When the Immune System meets the brain TU Braunschweig/DZNE Bonn: Sepsis can have long-term negative effects on the brain
Infections can trigger a particularly strong immune reaction of the body (termed sepsis). In such a sepsis the immune system reacts so strongly that not only the pathogens but also tissues and organs are damaged. In a study with mice, researchers from the Technische Universität Braunschweig were able to show that sepsis can have long-term effects on the brain and learning behaviour even after recovery from the sepsis itself. Inhibition of the protein complex NLRP3 could prevent these negative effects. The study is published in the Journal of Neuroscience. The German Center for Neurodegenerative Diseases and the Universität Bonn were also involved in the study.
Microglial cells are immune cells in the brain and belong to the innate human immune system. When pathogens attack the brain, they activate special protein complexes known as inflammasomes. These trigger a neuroinflammation, an inflammatory reaction in the brain to render the pathogens harmless. As a rule, this reaction ends when the patient recovers.
“Neuroinflammation, i.e. inflammatory processes in the brain, also play a major role in sepsis. This was the starting point for our study. We investigated the long-term effects of sepsis on the brain of mice and the influence of the inflammasome NLRP3. This has never been researched with such a long-term prospective before,” says Professor Martin Korte, neurobiologist at the Zoological Institute of TU Braunschweig and head of the research group “Neuroinflammation and Neurodegeneration” at the HZI.
Longer-term consequences in older mice
The researchers were able to show that sepsis can cause chronic inflammation of the brain and thus have negative long-term consequences. To investigate this, Professor Korte’s team, together with the neurologist Professor Heneka from Bonn, conducted a study with mice. The animals were injected with components of bacterial cell membrane to induce sepsis. After three months, the scientists then examined the animals’ brains and learning behaviour: They found that their neurons had fewer synapses and that synaptic plasticity was reduced, i.e. the ability of their synapses to reinforce themselves as a prerequisite for learning. As a result, the animals performed worse in the behavioural test than the control groups.
“We were able to show that the consequences of sepsis can still be observed in the brain three months later. What is special about our study is that we compared young and older mice. This showed that the consequences of neuroinflammation caused by sepsis were still clearly visible in older mice after three months compared to younger mice,” said Niklas Lonnemann, who is one of the first authors of the publication together with Marianna Beyer.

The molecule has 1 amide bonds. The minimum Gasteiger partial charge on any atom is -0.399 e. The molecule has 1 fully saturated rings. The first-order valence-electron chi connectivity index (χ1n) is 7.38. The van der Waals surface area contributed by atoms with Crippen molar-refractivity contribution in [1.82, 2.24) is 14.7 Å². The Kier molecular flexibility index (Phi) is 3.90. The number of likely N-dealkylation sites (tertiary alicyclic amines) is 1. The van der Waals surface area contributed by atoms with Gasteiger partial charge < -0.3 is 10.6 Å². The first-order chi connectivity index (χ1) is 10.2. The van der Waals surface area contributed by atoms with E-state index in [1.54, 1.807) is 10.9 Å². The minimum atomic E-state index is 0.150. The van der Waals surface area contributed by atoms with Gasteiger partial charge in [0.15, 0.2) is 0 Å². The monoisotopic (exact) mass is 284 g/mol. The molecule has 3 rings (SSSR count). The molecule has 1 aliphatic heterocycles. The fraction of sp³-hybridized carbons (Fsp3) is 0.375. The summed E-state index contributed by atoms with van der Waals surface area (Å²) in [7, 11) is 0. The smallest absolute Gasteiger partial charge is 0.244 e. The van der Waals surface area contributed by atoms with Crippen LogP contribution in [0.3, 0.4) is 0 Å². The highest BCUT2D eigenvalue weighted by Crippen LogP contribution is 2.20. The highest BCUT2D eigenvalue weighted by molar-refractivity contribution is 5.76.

When NLRP3 is inhibited
The research team suspected that the inflammatory reactions in the brains of the mice were triggered by the inflammasome with the name “NLRP3”. In a next step, they therefore used so-called knockout mice which did not produce a NLRP3 molecule, and acutely inhibited the NLRP3 in other mice with drugs. They also examined the brains of these mice 3 months after recovery from the sepsis.
The result: Without the NLRP3, no chronic inflammation in the brain developed. Therefore, the sepsis had no negative effects on the animals’ learning behaviour. “If the NLRP3 inflammasome is inactivated, it is clearly visible in the animal model that this has positive consequences for the brain. Yet the risk of the brain becoming diseased does not seem to increase. The immune system obviously has other signalling pathways to deal with the pathogens,” says Martin Korte. “These are extremely exciting results. They open up possibilities for therapeutic treatment with agents that specifically inhibit NLRP3 and thus prevent potential negative consequences for the brain without compromising the immune system as a whole.”
Stronger response in mice with Alzheimer symptoms
The inflammasome NLRP3 plays a role in various inflammatory reactions, presumably also in Alzheimer’s disease. That is why the researchers also investigated the long-term effects of sepsis on the brain of mice that develop symptoms similar to those of Alzheimer’s patients.
“Older mice with partially presenting Alzheimer’s symptoms were even more affected by the immunological response by NLRP3 than the older mice without the Alzheimer’s symptoms,” says Martin Korte. “Due to the disease, the brain of the Alzheimer mice seems to be primed for inflammatory processes and therefore presumably respond more quickly and strongly to them. This might also be a possible explanation as to why patients in old people’s homes are so strongly affected by Covid-19, since such an infection induces similar immunological reactions in the brain as in sepsis”.